White Hive Has Laying Workers

As I sit down to write this post, I have some very mixed feelings.

Let me step back and take it one thought at a time.

I checked on the white hive today to see if the 3 emergency queen cells we saw, or the two frames of eggs I gave them produced a replacement queen.

They did not use the two frames of eggs to make queen cells, and I hoped this meant that the queen cells we saw previously were effective replacements.

I looked through a few more frames, and then I saw eggs. My heart pounded with excitement. They had successfully re queened themselves I thought. The I looked closer, and saw 3, 4, 5, and 6 eggs per cell. A classic sign of laying workers. My heart sank.

Below you can see what laying worker eggs look like. Several eggs in each cell.
Laying Workers
Image Credit

I am sad to find that the white hive has laying workers so late in the season, and at the same time, a little frustrated that the bees failed to re-queen themselves.

I don't understand why none of the 3 queen cells we saw worked, or why they didn't use the two frames of eggs I gave them. I suppose there are lots of possible reasons though.

Earlier in the year, I had predicted that the white hive's queen wouldn't be around much longer, but I didn't imagine the bees wouldn't be able to replace her.

So what does a beekeeper typically do when they have laying workers? There are a couple of options, none of them really fool proof though.

One option is to keep providing the laying workers a frame of eggs each week until they decide to make queen cells out of them. I just don't have the time to do it now that fall is here and the weather is already in the 50's and 60's each night.

Another option is to get a new queen from a supplier, and shake the bees of every frame far away from the hive. This method shakes out all the bees onto the ground, including the laying worker(s). Then, allowing the foragers back into the hive with a new queen will prevent the laying workers from returning. The concept is that the laying workers might have never left the hive for orientation, and won't find their way back to the hive. This method is a lot of work, requires a new queen, and could possibly result in the new queen being balled and killed anyway.

I spoke to my mentor, and he said if it were him and since it was so late in the season, he would shake the bees in the white hive from two deeps down into one. Then let the hive sit for a day or two and then combine them with my remaining queen right (purple and blue) hive using the newspaper method. This would allow the combined hive to over winter as a 3 deep hive.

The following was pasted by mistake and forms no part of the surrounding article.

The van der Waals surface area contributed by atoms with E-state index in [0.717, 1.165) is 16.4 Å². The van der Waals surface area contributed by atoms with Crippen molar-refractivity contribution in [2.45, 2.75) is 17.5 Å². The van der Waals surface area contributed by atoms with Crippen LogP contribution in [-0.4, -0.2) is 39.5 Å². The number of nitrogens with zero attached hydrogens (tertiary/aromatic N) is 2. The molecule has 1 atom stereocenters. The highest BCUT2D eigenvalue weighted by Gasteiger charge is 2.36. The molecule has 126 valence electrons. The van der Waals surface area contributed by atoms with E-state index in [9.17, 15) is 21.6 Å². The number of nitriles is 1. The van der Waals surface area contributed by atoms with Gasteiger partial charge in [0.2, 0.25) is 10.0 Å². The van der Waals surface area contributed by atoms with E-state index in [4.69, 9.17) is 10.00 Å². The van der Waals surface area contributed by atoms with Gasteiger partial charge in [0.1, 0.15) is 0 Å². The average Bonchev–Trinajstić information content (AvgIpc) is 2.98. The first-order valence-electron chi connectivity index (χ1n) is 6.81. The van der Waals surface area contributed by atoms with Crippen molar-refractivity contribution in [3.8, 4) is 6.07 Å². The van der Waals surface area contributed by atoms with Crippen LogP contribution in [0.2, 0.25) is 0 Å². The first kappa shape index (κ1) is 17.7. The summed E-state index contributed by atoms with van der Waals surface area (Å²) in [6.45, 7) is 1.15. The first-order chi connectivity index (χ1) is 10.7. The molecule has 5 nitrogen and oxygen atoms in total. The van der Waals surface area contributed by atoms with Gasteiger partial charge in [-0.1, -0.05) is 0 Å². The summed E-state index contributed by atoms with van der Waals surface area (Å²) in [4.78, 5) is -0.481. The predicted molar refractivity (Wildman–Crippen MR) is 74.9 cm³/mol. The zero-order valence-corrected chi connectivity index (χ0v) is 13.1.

The purple and blue hive is so populated right now it's difficult to work them. There are bees everywhere! I suppose combining the hive wouldn't be so bad, since I'd likely need to split them in the spring to thwart off the swarming impulse anyway.

But that does leave me with a few questions though.
Q.If I combine the laying workers with the queen right hive, is there any possibility the laying workers will take over the queen right hive? I don't want my strong queen right hive to turn into laying workers!

Q. If I combine the laying workers with the queen right hive, will the queen right hive kill the laying workers?
Q. What do I do with the frames from the top brood box that contains laying worker eggs, pollen, capped and uncapped honey? Do I freeze them and then store them like I would empty supers?

Q. After over wintering the hives, will the bees in the spring time clean out the old eggs when I give them the frames?

If you have any experience with laying workers, I sure would appreciate any guidance. Drop your thoughts into the comments section!

Comments For This Post: (1) | Post Your Comments! Hide The Comment Form
Holly says...
Date:   September 9, 2011, 2:48 pm

When I first started reading this entry I was going to suggest the newspaper method mainly because it's so late in the season.  From conversations I have had with other beekeepers this past year is the pheromone from the real queen will overpower the laying workers and order will be restored.  Whether the laying worker(s) gets killed, no one really knows. 

I would suggest taking the frames full of capped brood, honey, and pollen into the combined hive.  Store empty frames.  With a large population you don't want your bees to starve.

As for the old brood that will be brought out next spring, I had two dead hives this spring with rotting larvae and frames covered in dysentary.  Some of the frames smelled really bad.  The introduced swarm and nuc cleaned everything up and I could even see old corpses being taken from the hive and dropped outside the hive.  It was pretty amazing to see one bee carry a white corpse about 20 feet from the hive before dropping it!

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